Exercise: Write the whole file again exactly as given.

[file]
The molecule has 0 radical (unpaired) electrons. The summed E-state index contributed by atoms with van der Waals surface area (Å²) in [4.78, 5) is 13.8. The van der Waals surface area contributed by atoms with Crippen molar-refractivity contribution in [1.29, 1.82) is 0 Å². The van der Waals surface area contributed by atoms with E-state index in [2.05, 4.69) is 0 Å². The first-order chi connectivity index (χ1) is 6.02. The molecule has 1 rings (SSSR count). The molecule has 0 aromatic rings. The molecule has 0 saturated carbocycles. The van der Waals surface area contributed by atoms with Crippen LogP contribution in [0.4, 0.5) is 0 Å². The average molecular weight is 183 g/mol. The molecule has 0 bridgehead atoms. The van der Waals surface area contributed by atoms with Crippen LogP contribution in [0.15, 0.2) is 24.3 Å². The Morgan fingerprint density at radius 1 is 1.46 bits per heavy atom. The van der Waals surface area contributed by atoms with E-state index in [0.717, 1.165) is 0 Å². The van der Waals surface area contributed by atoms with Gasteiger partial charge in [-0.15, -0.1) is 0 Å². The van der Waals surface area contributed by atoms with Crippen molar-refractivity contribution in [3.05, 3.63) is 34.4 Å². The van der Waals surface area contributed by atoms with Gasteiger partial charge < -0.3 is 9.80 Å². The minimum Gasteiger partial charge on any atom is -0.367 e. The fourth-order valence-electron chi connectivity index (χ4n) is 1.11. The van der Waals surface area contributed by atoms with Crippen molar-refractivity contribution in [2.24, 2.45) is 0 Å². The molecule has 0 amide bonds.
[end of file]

The molecule has 0 radical (unpaired) electrons. The summed E-state index contributed by atoms with van der Waals surface area (Å²) in [4.78, 5) is 13.8. The van der Waals surface area contributed by atoms with Crippen molar-refractivity contribution in [1.29, 1.82) is 0 Å². The van der Waals surface area contributed by atoms with E-state index in [2.05, 4.69) is 0 Å². The first-order chi connectivity index (χ1) is 6.02. The molecule has 1 rings (SSSR count). The molecule has 0 aromatic rings. The molecule has 0 saturated carbocycles. The van der Waals surface area contributed by atoms with Crippen LogP contribution in [0.4, 0.5) is 0 Å². The average molecular weight is 183 g/mol. The molecule has 0 bridgehead atoms. The van der Waals surface area contributed by atoms with Crippen LogP contribution in [0.15, 0.2) is 24.3 Å². The Morgan fingerprint density at radius 1 is 1.46 bits per heavy atom. The van der Waals surface area contributed by atoms with E-state index in [0.717, 1.165) is 0 Å². The van der Waals surface area contributed by atoms with Gasteiger partial charge in [-0.15, -0.1) is 0 Å². The van der Waals surface area contributed by atoms with Crippen molar-refractivity contribution in [3.05, 3.63) is 34.4 Å². The van der Waals surface area contributed by atoms with Gasteiger partial charge < -0.3 is 9.80 Å². The minimum Gasteiger partial charge on any atom is -0.367 e. The fourth-order valence-electron chi connectivity index (χ4n) is 1.11. The van der Waals surface area contributed by atoms with Crippen molar-refractivity contribution in [2.24, 2.45) is 0 Å². The molecule has 0 amide bonds.